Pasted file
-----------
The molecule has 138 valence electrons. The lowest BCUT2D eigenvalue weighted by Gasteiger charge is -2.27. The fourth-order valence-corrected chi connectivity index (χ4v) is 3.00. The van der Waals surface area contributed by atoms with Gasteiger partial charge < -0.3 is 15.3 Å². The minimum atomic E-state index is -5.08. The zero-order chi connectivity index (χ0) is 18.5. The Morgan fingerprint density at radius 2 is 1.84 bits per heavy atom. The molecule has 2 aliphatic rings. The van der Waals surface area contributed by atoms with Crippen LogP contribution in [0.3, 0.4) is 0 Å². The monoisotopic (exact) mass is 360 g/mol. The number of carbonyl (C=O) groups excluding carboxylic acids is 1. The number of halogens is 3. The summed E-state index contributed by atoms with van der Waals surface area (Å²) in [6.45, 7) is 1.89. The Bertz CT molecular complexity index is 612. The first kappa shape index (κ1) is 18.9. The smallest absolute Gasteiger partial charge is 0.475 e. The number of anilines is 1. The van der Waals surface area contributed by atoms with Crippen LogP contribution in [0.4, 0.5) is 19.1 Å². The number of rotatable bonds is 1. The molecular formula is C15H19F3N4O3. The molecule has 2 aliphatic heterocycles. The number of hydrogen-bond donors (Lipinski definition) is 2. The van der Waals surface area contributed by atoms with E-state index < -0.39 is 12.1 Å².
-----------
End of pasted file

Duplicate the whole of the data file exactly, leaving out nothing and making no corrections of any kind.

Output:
The molecule has 138 valence electrons. The lowest BCUT2D eigenvalue weighted by Gasteiger charge is -2.27. The fourth-order valence-corrected chi connectivity index (χ4v) is 3.00. The van der Waals surface area contributed by atoms with Gasteiger partial charge < -0.3 is 15.3 Å². The minimum atomic E-state index is -5.08. The zero-order chi connectivity index (χ0) is 18.5. The Morgan fingerprint density at radius 2 is 1.84 bits per heavy atom. The molecule has 2 aliphatic rings. The van der Waals surface area contributed by atoms with Crippen LogP contribution in [0.3, 0.4) is 0 Å². The monoisotopic (exact) mass is 360 g/mol. The number of carbonyl (C=O) groups excluding carboxylic acids is 1. The number of halogens is 3. The summed E-state index contributed by atoms with van der Waals surface area (Å²) in [6.45, 7) is 1.89. The Bertz CT molecular complexity index is 612. The first kappa shape index (κ1) is 18.9. The smallest absolute Gasteiger partial charge is 0.475 e. The number of anilines is 1. The van der Waals surface area contributed by atoms with Crippen LogP contribution in [0.4, 0.5) is 19.1 Å². The number of rotatable bonds is 1. The molecular formula is C15H19F3N4O3. The molecule has 2 aliphatic heterocycles. The number of hydrogen-bond donors (Lipinski definition) is 2. The van der Waals surface area contributed by atoms with E-state index < -0.39 is 12.1 Å².